|It’s a color spectrum wheel! There are too many of them…ahhhhh…my eyes!|
Among the many things I don’t understand, including cricket and the International Date Line (Official Motto: Here to Confuse You), are colors. Now, I know what a color is and can even recognize some of them. Like most guys, my color recognition skills are limited to about eight, which just happen to be the colors in the eight-crayon box. Anything beyond that is, well, beyond the pale. Or out of the box. I’m told that the human eye can distinguish about a million different colors. Maybe I can, but I don’t know their names and I certainly can’t coordinate them. For example, what is fuschia? It sound like it should be a shade of pink and it is, but I had to look it up. Or magenta. Is that greenish? No, it looks about like fuschia.
I think, also like most guys, I didn’t care about colors to begin with except on cars. Then you have to have a cool color like silver or black. None of those little pastel colored girly cars—you know which ones they are. So, with such limited experience, it’s no surprise that most guys do what I did until I got married—wear variations of the same color—blue, brown, and if you’re adventurous, green. My wife tells me that she thought I was Mr. Monochromatic before we got married. She had since fixed that by buying my clothes to make sure they match and also telling me what goes with what, usually with an askance look and the phrase, “Those two things don’t go together.” Really, I’m grateful for the help. I am confident there are men who read GQ and other magazines of mystery to me and know about fashion and color, but they’re not me. Obviously.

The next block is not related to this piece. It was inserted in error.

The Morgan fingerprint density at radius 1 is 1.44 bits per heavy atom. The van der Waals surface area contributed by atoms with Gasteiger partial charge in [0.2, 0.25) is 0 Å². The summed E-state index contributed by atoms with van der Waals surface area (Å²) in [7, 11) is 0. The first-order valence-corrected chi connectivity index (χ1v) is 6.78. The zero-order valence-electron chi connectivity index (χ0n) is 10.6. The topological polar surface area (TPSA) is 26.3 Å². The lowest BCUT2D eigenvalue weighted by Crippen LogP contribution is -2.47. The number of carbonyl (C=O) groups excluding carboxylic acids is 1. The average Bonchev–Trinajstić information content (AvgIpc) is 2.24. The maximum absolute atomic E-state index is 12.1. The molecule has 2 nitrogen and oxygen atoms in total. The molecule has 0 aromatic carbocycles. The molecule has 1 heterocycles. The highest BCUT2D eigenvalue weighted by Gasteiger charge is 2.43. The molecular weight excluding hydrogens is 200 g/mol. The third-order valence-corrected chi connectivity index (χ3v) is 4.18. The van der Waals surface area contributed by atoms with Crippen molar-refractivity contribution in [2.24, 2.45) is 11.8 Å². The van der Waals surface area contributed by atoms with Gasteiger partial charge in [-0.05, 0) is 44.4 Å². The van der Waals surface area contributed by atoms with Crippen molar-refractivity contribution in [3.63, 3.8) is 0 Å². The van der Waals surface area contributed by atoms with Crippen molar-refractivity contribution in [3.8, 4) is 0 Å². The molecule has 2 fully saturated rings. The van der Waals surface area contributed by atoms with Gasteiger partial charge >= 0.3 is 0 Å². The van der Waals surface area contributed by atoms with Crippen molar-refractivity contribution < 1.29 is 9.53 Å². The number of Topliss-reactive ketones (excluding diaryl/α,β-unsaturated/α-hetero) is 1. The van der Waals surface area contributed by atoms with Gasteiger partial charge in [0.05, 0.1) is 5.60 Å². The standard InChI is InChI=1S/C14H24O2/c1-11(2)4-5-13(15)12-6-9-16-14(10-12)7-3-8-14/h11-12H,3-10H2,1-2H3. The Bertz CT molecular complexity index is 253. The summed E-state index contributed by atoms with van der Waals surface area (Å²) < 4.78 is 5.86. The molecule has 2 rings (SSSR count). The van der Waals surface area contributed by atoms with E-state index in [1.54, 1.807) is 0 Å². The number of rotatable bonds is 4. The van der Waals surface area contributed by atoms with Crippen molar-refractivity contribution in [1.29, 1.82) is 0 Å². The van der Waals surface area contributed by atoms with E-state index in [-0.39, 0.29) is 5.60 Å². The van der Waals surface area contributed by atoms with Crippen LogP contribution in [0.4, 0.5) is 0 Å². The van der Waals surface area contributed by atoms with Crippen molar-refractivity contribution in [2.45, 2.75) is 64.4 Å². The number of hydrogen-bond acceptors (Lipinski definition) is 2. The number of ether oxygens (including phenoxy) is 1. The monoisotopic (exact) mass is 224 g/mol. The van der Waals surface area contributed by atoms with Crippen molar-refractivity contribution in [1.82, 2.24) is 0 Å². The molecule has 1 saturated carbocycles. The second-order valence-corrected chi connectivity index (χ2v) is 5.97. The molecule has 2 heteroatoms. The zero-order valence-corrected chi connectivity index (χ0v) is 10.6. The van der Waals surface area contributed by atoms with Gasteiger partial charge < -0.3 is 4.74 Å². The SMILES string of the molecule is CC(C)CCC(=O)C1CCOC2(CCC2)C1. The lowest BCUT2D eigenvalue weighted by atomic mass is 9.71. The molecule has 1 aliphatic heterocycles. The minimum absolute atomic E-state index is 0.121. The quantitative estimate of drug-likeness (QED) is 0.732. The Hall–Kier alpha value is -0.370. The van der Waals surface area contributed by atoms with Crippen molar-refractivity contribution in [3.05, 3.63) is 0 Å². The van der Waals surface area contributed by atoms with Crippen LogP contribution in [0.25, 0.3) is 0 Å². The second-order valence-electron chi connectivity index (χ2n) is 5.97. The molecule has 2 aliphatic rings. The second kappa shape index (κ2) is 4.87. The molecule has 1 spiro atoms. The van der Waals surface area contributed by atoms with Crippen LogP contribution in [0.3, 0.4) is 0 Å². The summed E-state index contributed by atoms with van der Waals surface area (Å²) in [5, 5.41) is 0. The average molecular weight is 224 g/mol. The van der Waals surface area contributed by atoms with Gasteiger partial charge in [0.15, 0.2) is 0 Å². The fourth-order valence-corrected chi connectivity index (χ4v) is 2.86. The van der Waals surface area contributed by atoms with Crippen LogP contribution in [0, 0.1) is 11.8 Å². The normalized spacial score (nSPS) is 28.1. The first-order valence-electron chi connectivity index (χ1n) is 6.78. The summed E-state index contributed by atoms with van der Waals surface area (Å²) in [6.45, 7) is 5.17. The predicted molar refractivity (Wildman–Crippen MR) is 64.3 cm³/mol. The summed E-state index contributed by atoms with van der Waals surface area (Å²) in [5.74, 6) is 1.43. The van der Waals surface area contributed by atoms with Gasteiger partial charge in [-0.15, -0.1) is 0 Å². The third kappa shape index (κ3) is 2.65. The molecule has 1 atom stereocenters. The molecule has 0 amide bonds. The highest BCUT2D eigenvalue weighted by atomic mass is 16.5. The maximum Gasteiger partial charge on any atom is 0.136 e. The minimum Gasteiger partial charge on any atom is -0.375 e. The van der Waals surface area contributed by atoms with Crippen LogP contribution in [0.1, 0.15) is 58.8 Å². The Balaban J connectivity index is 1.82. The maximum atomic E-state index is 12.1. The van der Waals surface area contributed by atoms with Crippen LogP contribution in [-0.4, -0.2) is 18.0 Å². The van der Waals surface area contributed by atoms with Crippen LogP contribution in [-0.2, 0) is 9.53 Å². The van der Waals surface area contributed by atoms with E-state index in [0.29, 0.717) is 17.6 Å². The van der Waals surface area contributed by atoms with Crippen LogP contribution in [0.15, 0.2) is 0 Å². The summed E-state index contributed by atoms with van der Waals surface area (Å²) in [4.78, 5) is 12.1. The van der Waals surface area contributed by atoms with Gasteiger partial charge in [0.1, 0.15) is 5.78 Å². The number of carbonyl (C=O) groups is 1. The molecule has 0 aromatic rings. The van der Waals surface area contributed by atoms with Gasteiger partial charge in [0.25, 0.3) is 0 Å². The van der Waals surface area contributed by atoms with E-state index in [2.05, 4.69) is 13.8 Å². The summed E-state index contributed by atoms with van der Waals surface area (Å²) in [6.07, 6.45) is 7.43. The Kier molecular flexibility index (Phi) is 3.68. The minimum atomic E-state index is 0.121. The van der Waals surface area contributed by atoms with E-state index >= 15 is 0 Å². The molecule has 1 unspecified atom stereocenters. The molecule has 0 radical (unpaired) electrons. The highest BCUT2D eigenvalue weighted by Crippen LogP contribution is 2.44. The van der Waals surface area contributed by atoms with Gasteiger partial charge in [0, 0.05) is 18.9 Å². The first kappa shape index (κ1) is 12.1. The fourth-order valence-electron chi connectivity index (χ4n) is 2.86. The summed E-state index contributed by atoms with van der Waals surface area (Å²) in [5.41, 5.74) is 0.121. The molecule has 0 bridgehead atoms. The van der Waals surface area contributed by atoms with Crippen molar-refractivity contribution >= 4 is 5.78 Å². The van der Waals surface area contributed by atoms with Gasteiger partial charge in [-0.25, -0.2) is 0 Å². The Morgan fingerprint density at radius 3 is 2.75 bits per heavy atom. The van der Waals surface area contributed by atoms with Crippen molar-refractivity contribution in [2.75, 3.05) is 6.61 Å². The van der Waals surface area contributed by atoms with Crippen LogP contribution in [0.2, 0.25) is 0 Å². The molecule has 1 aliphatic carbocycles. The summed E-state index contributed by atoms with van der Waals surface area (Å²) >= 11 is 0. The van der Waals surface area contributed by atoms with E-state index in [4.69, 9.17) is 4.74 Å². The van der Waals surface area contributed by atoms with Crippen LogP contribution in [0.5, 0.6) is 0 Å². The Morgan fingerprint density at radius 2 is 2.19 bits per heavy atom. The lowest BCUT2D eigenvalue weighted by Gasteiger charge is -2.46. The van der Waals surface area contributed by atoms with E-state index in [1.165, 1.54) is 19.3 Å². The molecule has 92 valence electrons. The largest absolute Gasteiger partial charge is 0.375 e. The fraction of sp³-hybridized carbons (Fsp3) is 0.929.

Another major experience where color deficiency shows up comes when a room is to be painted. Honestly, have you ever looked at the number of colors available? And some of the names for them? One of the rooms in our house is painted—and this is the truth—a color called “Cotton Tail.” (It’s sort of off-white. I think.) It makes me dizzy just to go into the paint department at a store. It used to be that you took something with the color you want to match and the people at the paint store looked at it and said, “Uh huh,” and mixed up the exact color you wanted. Out of millions of possibilities! How did they do this? I once met a guy who did this for Sherwin Williams for decades. I asked him how he did it and he said, “I don’t know. I just look at a color and I know what pigments will go into it. I think it’s a gift.” Now, of course, they have these amazing scanner computers where you can take in a sample the size of a quarter and they can match it from that! Every time! It’s a modern miracle of technology that deserves wider recognition.
Generally, painting at our house starts with a room that hasn’t been painted for a period long enough that the basic palette has changed. If you don’t know, there is a palette of colors which decides colors for everything and it changes every so often. Some guy in Italy picks it out and everyone else just takes off with it. You can see this phenomenon at work when you watch an old movie and think the film has faded or the dyes have gone funky. Nope, those are the colors people actually wore back then. Someone who is very good at this can date a picture to within a year by the color palette. That’s kind of scary to me.
Anyhow, Becky decides a room needs to be painted and chooses a color, usually based on a pillow or the mat in a picture. The rest of the color scheme flows from that. I have consistently offered to paint any room if she picks the color. This arrangement has led to some rooms that are colors I would not choose, like a pink living room, but I gave up the right to choose because, well, I can’t.
So, the color is chosen, and I put the paint on. I still enjoy painting. It’s relaxing and quiet and I can think about things like why there are so many colors in this world.